The Revd Jonathan Croucher is Vicar at Christ Church Gipsy Hill in London, and Area Dean of Lambeth South in the Diocese of Southwark. He has been on the Board of Trustees for St Augustine’s College of Theology since 2013, and is the current Chair. We talked to him about his role.

My career began in the law, and I became partner specialising in employment law in the City law firm which I joined after graduating from University.

I’d been exploring my call to ordained ministry since I was 18, though, and in 2000 went into the formal discernment process, with the intention of going into non-stipendiary ministry, as I had a strong sense of vocation for ministry in the secular world.
I joined St Augustine’s (or SEITE, as it was then) in 2001, and well remember our first lecture on ‘9/11’ as we were still coming to terms with what had happened in the US that day. Following ordination in 2004, I carried on working in the City, becoming Chief Operating Officer of Taylor Wessing in 2007.

I’d thought all the way through that I would have a dual role, perhaps working part-time in my secular job and serving in a parish, but as my COO role continued to grow, by 2010 it became clearer to me that God was calling me into full-time parish ministry and, giving thanks for 19 years in the legal profession, I made that transition in the parish in Blackheath where I had been serving as an NSM.

Since 2012, I’ve been Vicar of Christ Church Gipsy Hill (between Dulwich and Crystal Palace). It’s a gloriously diverse community that reflects itself in the make up of our church community – racially, ethnically, socially, theologically… I like to think we are distinctly evangelical – but our community includes everyone from Brethren through Pentecostal, and from Methodists to members of the Roman Catholic Church. I’m blessed with a very committed lay ministry team here, who as well as serving the church and building up our worshipping community are committed to serving the wider local community through initiatives like our food bank, a dementia project with St Christopher’s Hospice and working on issues around social isolation and poverty.

As Area Dean for South Lambeth, which covers 13 parishes around Streatham and West Dulwich, I am responsible with the Archdeacon for encouraging churches to engage fully in the life of the deanery and the diocese – looking for opportunities to support one another in mission and ministry, and particularly as parish boundaries become less and less relevant to those outside the church. We have a group ministry drawing four parishes to work collectively on a large estate of over 30,000 households in Clapham, and three parishes working towards the establishment of a new monastic community in the centre of Streatham.

My role as Trustee

In 2011, I had a call from the Principal of SEITE Jeremy Worthen who was keen to bring some more commercial experience on to the trustee team as he prepared to leave for pastures new. So I joined Council of SEITE with a seat on the Board of Management.

One of my first roles was to recruit Jeremy’s replacement and I will always seek to take the credit for appointing Alan Gregory, the current Principal! As we developed the proposal to move to West Malling we also restructured and streamlined the governance of the College, with a smaller team of Trustees, which I chair, supported by a Council of Reference made up of senior representatives of our key diocesan stakeholders. At the same time we relaunched the College as ‘St Augustine’s College of Theology’.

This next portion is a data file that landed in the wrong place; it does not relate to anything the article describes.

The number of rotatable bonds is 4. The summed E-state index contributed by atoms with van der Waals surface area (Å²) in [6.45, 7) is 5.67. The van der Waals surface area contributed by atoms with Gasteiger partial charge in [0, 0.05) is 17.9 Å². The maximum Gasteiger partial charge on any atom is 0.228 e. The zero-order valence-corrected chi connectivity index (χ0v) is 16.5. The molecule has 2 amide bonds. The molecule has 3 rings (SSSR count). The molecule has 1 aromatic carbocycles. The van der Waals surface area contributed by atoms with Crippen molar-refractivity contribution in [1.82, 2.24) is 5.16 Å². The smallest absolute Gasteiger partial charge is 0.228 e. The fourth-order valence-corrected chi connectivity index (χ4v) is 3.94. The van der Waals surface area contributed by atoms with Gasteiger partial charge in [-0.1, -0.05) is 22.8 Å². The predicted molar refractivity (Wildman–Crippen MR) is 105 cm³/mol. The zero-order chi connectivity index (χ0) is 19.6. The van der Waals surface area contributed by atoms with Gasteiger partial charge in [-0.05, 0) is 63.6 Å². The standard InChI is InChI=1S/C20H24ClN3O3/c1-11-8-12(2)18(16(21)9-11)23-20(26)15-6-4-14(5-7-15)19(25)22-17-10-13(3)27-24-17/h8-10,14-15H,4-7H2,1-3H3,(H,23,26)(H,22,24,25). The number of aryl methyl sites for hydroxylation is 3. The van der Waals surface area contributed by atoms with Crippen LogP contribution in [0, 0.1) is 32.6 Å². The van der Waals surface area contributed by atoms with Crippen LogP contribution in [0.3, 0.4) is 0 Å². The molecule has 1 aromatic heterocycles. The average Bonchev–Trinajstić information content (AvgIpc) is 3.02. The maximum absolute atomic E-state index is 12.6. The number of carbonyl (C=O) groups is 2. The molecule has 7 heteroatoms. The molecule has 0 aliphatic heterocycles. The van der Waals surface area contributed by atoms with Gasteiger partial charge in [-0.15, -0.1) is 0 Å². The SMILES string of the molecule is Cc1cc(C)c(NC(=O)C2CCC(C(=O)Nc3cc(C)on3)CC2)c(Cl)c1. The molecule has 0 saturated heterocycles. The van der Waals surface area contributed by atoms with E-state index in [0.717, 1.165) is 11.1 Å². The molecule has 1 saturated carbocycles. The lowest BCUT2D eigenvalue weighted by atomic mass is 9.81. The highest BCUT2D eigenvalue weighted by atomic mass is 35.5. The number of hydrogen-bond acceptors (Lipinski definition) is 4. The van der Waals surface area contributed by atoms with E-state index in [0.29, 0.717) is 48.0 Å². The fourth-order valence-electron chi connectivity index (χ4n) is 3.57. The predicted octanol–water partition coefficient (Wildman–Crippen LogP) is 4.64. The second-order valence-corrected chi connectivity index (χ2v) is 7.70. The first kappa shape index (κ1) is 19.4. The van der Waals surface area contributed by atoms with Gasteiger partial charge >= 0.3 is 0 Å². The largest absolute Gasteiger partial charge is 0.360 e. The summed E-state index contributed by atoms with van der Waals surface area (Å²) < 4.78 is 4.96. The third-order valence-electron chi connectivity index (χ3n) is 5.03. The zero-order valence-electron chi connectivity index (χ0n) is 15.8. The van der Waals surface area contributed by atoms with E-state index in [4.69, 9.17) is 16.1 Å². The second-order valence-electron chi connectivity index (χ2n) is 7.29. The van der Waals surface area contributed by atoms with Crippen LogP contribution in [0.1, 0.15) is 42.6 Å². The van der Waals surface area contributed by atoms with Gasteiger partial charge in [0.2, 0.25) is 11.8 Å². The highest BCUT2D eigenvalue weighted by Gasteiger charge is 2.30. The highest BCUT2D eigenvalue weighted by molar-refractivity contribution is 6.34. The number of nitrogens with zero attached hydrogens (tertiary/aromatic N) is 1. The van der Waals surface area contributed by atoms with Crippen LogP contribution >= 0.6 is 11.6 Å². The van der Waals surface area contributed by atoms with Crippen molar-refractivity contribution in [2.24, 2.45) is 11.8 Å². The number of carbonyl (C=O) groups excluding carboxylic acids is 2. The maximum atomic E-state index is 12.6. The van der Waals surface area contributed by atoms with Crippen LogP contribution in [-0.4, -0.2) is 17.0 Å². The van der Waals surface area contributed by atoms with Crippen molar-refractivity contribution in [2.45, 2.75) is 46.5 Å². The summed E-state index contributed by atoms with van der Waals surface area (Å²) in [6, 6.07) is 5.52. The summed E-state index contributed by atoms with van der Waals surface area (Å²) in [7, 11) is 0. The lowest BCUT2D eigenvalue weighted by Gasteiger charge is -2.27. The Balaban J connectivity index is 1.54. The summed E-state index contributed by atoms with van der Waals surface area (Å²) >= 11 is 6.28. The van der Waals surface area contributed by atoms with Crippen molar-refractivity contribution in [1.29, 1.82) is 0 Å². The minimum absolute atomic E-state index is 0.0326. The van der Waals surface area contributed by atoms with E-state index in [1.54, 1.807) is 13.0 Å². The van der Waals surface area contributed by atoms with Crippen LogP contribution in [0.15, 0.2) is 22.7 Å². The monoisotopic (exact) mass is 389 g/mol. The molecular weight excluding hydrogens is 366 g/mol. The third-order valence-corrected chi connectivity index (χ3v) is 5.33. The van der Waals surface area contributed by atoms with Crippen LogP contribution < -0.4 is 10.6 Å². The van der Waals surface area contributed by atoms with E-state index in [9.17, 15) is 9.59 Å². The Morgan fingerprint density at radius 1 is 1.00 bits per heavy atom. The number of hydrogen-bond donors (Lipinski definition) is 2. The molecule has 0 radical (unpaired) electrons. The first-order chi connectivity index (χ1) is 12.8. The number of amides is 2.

As Trustees, I hope we make a significant, if largely unseen, contribution to the life of the College, providing structure oversight and guidance. A good number of the Council of Reference are also well engaged in helping to shape life here.

One of the key issues for us over recent years has been the ability to respond quickly to change. It’s been a tough few years for theological training colleges, and it has been our ability to respond quickly to the wider church, adapting our provision to the needs of our dioceses, that makes us stand out. As West Malling has provided us with a home rooted in history and prayer, we have also developed an entrepreneurial character that has enabled us to weather recent storms and created a real buzz in the College community.

The truth is that theological education has become a marketplace in the way that it wasn’t before – and so we’ve had to learn how to ‘get out there’ to attract students to study with us. We can’t take for granted that people will choose to come to us from the local area. That has been an enormously creative process – with its foundations of course in a really excellent and committed staff team. We have transformed the way we work with students, from the first enquiry to the final celebration of achievement – with individual training pathways, a wide range of opportunities for independent students and a focus on drawing as wide a community as possible together as we study.

Our move to West Malling has enabled us to transition from being almost entirely nomadic to having firm roots with a sense of place whilst also enabling students to experience formation as a journeying people, which is the lived reality for almost all forms of ministry and discipleship for which students are training. Undoubtedly our presence alongside the Community of the Abbey has changed us and helped us to build a strong community of learning and prayer, focussed not only on training for ordained ministry, but responding to the need to equip the whole church of God.